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California Funds Pilot Allowing CCs To Issue Bachelor's Degrees

A move in California to allow community colleges to issue bachelor's degrees in fields not currently served by the California State University or University of California systems has received a new boost. A pilot program has received $6 million in state funding to cover start-up costs.

The money provided for the new "Baccalaureate Pilot Program" will support establishment of one new bachelor's degree program at each of 15 California community colleges. Each college will receive $350,000.

The programs will focus on career-technical fields such as dental hygiene, automotive technology, biomanufacturing and airframe manufacturing technology, none of which is currently offered within the state's public university system.

As an example, San Diego's Mesa College will spend the money to help launch a four-year program in health information management, including hiring faculty and doing program development. Starting salaries for the first cohort of graduates are expected to range between $83,000 and $144,000.

The remaining funds in the pool will be used by the community colleges' Chancellor's Office to cover overall program management.

Under a new law signed in fall 2014, community colleges participating in the program would charge $84 more per unit for upper-division baccalaureate coursework than they currently charge for lower-division courses.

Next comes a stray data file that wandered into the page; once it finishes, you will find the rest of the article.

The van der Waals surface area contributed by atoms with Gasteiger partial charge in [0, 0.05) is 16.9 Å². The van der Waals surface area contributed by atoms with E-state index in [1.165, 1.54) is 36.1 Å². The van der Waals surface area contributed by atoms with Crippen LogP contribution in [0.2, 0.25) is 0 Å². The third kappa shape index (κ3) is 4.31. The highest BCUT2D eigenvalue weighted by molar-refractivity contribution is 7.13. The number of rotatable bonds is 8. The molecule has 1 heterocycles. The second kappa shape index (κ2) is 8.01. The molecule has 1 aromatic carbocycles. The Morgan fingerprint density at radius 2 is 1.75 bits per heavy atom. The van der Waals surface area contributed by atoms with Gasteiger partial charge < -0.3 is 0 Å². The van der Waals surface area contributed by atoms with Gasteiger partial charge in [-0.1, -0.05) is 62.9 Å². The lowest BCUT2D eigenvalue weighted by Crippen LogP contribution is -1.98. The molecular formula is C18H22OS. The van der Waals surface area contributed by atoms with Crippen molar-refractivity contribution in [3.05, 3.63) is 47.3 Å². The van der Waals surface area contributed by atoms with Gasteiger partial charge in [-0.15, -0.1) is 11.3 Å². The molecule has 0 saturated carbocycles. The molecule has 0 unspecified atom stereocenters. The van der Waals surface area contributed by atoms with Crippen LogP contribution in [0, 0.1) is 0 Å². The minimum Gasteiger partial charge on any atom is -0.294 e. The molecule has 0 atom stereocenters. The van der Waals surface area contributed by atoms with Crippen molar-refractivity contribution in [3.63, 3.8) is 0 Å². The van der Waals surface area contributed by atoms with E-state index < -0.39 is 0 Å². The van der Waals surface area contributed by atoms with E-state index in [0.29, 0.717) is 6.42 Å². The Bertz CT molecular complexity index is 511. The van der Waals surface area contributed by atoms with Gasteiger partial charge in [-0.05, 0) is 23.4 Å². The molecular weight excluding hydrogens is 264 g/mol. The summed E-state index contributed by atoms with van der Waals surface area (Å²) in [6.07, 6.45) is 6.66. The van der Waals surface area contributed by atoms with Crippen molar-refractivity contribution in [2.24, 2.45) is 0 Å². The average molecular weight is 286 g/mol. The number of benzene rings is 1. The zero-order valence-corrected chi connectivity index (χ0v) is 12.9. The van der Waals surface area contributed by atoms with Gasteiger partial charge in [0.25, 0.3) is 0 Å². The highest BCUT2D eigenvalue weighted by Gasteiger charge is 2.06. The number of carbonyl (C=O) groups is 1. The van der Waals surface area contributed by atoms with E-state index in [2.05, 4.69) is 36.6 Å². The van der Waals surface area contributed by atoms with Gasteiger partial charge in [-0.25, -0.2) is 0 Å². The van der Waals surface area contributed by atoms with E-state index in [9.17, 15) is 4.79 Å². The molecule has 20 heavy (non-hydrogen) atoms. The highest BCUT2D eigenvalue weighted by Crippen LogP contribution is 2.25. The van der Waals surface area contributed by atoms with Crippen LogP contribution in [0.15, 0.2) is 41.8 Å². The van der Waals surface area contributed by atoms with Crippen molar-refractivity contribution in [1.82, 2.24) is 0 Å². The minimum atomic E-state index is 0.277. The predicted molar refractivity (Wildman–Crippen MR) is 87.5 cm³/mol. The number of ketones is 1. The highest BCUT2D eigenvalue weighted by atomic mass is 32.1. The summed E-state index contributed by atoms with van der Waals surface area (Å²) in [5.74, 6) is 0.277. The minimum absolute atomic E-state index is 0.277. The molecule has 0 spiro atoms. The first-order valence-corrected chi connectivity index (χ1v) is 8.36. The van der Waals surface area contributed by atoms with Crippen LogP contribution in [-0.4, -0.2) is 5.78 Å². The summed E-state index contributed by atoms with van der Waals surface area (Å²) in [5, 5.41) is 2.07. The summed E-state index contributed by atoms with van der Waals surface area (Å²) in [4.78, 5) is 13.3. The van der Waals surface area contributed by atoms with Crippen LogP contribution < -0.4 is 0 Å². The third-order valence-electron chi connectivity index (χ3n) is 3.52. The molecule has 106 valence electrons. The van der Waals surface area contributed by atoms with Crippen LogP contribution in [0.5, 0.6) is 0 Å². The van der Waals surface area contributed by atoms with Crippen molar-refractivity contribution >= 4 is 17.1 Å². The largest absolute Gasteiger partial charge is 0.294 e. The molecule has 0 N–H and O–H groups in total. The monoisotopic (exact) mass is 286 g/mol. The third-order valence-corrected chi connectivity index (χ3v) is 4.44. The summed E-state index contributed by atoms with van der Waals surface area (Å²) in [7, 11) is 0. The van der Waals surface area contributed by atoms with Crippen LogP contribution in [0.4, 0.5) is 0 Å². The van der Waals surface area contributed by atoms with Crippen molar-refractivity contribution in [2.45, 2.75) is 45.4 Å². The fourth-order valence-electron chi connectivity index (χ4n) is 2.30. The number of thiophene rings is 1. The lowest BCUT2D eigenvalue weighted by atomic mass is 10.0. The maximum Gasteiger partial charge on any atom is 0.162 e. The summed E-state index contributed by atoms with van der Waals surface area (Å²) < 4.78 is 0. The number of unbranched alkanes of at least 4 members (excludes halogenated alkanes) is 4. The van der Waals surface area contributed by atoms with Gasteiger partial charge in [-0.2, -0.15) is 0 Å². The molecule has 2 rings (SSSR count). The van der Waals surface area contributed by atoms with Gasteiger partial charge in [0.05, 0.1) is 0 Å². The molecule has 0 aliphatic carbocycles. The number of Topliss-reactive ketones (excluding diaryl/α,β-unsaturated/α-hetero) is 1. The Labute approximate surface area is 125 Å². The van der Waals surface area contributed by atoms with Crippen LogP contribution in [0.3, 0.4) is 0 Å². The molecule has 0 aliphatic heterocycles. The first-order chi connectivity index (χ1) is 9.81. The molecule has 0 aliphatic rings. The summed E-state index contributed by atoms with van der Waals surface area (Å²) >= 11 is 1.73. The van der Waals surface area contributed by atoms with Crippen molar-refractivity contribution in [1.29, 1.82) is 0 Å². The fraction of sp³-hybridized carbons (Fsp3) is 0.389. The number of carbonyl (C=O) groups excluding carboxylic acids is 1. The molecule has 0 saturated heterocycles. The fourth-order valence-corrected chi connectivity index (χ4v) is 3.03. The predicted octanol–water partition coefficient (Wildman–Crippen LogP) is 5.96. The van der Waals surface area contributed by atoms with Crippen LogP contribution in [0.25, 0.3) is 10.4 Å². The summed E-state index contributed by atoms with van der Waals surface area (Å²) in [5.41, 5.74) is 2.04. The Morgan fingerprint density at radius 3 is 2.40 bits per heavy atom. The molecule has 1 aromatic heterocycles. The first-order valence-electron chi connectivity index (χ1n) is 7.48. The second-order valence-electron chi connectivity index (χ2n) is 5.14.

According to State Senator Marty Block (D-San Diego), who authored the legislation, the initiative is expected to be a "game changer for California students and the state's workforce." He estimated that "a million more adults" could earn baccalaureate degrees by 2030 if the pilot succeeds.

Affordability was a major driver for the pilot. Whereas the four-year community college students will pay about $10,560 in fees and tuition for their degrees, Cal State in-state students will pay $27,036 for four years of study.

California is far from the first state to go this route. According to Block, 22 other states already have similar programs in place.

"One of the top priorities of community colleges is preparing students for well-paying jobs in the twenty-first century. With many industries now requiring bachelor's degree preparation in fields in which no programs exist at public universities, community colleges across the nation have stepped up to provide the training that students need to be competitive," he said in a prepared statement. "This is indeed an accessible doorway to an improved local and state economy, as well as an entry to the middle class."

About the Author

Dian Schaffhauser is a senior contributing editor for 1105 Media's education publications THE Journal, Campus Technology and Spaces4Learning. She can be reached at [email protected] or on Twitter @schaffhauser.

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